As a child growing up in Alberta, I have distinct memories of a film shown in school about the varied regions and cities that make up this great country. One scene that stands out is that of Le Bonhomme and the world-renowned winter carnival in Quebec City. Mountains, cowboys and endless Prairie skies were common- place for this Alberta kid " I wanted to see Le Bonhomme!
I’ve never had the chance to visit Quebec City, but on the city’s 400th anniversary, my urge to visit is greater than ever. While I speak with absolute- ly no authority on Quebec City, I can speak about a city that I love and have called home for two decades: Calgary. The two cities offer some intriguing comparisons and contrasts.
It’s a little known fact that Calgary and Quebec City are Sister Cities, part of a program of cultural and economic exchanges between various cities around the world. But it’s hard to think of the two coming from the same lineage. One is refined, mature and somewhat intro- verted; the other rough-and-tumble, brash, a bit of a tomboy.
Consider the differences. Quebec City is mostly French-speaking, with English overheard in the more touristy areas. Calgary is mostly English-speak- ing, with bits of Mandarin wafting through the air.
In the latest census, the popula- tion of Quebec City is 716,000, an increase of 4.2 percent from five years previous. Calgary’s population has surged above the 1 million mark, up 13.4 percent over the same time. Cal- gary overtook Quebec City in the pop- ulation rankings sometime back in the seventies and has never looked back.
Quebec has been called the most European city in the New World. Old, castle-like buildings, some charming narrow streets, and Le Chateau Fron- tenac. Calgary is more like Denver or Houston with gleaming office towers and sprawling freeways. It even has a hockey arena called the Saddledome!
Quebec City lays claim to being one of the oldest European settlements on the continent. Calgary, while it was technically established by the North- west Mounted Police in 1875, never really became much of a city at all until southern Alberta’s first oil boom in the 1920s. In Calgary, a building from the 1960s is revered for its historic value.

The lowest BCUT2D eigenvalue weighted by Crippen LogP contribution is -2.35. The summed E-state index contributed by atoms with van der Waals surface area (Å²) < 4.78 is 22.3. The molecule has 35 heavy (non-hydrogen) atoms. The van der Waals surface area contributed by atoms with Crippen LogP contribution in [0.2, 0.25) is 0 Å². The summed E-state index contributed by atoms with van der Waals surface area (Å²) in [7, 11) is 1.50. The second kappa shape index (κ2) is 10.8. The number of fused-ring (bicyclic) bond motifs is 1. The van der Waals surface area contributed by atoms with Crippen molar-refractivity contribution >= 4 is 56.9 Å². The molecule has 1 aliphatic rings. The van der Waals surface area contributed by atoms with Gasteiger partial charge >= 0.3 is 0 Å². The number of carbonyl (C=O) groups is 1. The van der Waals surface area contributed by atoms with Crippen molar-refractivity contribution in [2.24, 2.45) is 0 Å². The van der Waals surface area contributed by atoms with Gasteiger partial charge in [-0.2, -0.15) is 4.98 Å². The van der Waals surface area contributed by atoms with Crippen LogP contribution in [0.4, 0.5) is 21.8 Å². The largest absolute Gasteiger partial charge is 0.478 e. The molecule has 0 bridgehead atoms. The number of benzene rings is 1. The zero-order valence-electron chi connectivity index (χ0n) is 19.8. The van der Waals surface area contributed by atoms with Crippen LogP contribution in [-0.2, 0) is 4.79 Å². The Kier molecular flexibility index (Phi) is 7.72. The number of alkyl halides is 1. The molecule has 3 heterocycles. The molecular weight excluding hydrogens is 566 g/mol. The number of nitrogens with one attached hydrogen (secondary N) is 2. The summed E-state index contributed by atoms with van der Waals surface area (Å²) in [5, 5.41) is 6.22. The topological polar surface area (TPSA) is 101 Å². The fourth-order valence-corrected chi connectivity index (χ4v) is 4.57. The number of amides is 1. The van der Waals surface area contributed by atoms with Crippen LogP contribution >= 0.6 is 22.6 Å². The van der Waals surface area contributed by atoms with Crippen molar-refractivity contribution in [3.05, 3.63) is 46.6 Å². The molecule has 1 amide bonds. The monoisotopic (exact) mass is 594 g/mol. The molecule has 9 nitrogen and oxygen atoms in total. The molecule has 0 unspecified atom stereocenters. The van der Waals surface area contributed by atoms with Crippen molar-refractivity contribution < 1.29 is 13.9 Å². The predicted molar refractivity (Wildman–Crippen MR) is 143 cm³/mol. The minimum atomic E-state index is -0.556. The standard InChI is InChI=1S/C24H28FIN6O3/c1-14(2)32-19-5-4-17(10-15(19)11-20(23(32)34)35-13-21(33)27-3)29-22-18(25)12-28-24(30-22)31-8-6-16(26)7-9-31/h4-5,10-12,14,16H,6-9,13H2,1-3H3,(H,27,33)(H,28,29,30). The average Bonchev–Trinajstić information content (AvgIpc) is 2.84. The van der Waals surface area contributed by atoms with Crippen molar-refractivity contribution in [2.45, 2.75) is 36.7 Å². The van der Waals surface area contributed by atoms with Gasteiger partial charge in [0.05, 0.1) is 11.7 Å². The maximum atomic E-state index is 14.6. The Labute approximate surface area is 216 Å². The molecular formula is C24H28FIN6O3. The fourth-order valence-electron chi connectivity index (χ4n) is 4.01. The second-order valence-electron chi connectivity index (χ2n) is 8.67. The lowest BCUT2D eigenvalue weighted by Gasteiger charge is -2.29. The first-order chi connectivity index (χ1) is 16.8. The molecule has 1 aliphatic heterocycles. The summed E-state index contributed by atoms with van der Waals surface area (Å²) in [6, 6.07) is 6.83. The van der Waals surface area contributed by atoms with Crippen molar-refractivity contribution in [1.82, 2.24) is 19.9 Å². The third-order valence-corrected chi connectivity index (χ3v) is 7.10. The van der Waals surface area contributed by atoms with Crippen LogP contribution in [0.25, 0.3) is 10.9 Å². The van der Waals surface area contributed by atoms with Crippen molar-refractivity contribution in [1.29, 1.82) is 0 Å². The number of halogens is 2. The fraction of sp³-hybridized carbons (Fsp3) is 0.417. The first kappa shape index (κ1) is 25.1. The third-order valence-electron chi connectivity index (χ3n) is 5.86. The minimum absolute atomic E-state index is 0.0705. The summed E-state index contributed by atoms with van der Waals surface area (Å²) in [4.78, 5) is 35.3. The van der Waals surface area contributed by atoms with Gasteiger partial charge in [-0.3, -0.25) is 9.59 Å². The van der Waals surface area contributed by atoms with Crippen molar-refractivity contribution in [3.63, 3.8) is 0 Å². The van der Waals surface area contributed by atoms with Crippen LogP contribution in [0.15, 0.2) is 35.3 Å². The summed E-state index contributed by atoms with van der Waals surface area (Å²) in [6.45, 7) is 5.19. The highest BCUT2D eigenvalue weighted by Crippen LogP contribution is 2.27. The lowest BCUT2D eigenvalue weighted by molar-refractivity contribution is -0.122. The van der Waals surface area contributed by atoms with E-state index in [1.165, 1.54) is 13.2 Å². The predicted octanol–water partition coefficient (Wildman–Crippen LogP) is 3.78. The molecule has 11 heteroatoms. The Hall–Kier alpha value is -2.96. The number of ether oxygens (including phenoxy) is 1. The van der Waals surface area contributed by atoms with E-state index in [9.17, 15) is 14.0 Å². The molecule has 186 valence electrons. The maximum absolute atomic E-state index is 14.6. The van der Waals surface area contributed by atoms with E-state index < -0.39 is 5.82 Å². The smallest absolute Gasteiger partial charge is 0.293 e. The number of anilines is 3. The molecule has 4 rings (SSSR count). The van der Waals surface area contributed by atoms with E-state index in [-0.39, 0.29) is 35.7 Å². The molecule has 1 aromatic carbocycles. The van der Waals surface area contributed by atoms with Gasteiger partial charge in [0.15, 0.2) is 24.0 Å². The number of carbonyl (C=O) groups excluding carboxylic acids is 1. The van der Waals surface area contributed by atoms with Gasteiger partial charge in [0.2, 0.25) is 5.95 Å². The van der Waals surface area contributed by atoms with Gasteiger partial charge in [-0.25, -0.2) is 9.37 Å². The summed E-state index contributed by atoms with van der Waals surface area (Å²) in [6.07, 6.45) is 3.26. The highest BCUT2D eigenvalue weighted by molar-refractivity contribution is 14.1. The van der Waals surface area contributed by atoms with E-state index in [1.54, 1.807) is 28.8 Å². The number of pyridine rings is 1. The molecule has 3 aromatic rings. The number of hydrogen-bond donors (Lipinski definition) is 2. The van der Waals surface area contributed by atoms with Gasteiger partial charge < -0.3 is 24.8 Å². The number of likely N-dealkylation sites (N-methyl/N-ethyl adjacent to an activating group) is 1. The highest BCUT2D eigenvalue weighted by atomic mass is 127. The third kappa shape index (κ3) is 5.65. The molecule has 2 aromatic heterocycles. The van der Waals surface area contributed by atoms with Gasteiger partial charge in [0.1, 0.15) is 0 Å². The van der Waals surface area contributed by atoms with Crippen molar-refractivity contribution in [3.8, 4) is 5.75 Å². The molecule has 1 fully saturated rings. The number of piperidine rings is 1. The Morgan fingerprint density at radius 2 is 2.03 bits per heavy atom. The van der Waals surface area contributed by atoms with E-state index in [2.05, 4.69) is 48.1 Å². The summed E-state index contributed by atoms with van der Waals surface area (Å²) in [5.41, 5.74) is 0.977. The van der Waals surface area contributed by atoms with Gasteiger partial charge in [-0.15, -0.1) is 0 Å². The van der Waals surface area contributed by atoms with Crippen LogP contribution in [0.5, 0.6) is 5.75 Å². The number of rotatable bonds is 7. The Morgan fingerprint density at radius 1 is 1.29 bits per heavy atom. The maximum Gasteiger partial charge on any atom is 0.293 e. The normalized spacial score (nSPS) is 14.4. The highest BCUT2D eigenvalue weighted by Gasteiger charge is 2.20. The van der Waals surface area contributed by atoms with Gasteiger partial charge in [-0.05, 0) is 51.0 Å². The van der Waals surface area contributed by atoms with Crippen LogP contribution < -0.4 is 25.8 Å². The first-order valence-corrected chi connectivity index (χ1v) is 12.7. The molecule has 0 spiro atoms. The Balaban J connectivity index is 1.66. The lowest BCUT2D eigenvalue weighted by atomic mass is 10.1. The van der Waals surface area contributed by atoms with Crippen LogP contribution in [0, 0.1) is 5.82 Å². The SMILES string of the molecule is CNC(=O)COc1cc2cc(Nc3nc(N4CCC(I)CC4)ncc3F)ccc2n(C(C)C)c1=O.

Quebec City’s economy is based largely on services, the government sector and tourism. Calgary’s is domi- nated by the oil and gas sector " which has boomed and bust with some regularity over the past four decades.
One old, one new. One growing slowly, one quickly. One with castles, one with strip malls. It would be tempting to dismiss the two as polar opposites " strangers living in the same house.
But the two Sister Cities actually have much more in common than it appears. Both cities have a tradition of spawning grass-roots political move- ments that challenge the status quo. Quebec City has always been the emo- tional heart of Quebec nationalism, through all of the ebbs and flows of that movement. Calgary spawned the Alberta Social Credit Party, a provincial move- ment that overthrew the existing gov- erning party in the 1930s and held power for nearly four decades. As well, the founding conference of the Cooper- ative Commonwealth Federation took place in 1932. It was also the home of the Reform Party of Canada, which eventually morphed into the governing federal Conservative Party.
Both cities struggle to balance municipal budgets against the pressures of mundane yet critical services like snow removal, law enforcement and filling potholes. And both face challenges of urban development in an age of environmental correctness.
But more fundamentally, Quebec City and Calgary have one thing in common that spans a gap greater than their apparent differences: both are small cities struggling for a piece of the global economy of the twenty-first century. And the future is full of uncer- tainty for each city.
The lengthy history that defines Quebec City " and the much shorter one that defines Calgary " is not unimportant. But their respective his- tories are in some ways irrelevant to the global economy and the move- ment of people and money.
Both cities find themselves in a tidal wave of tremendous change and are struggling how to eke out a sense of identity that will secure a prosperous future. The competition is fierce, per- haps more so than at any point in the history of the world. Investment, money and people flow from place to place with vicious speed and insensitivity. If you aren’t what the world considers a ”œworld-class city” in 2008, you’re left behind in the heap of yesterday’s cities.
And this is where the cities find themselves kindred spirits after all. Histo- ry has shaped them differently, but only the future matters. Both trying to attract and retain bright, educated young people and investment dollars. Both trying to diversify their economies. Both strug- gling with their own insecurities.
Happy birthday, Quebec City. Even though I’ve never seen you, as a Calgarian, I feel as though I somehow know you.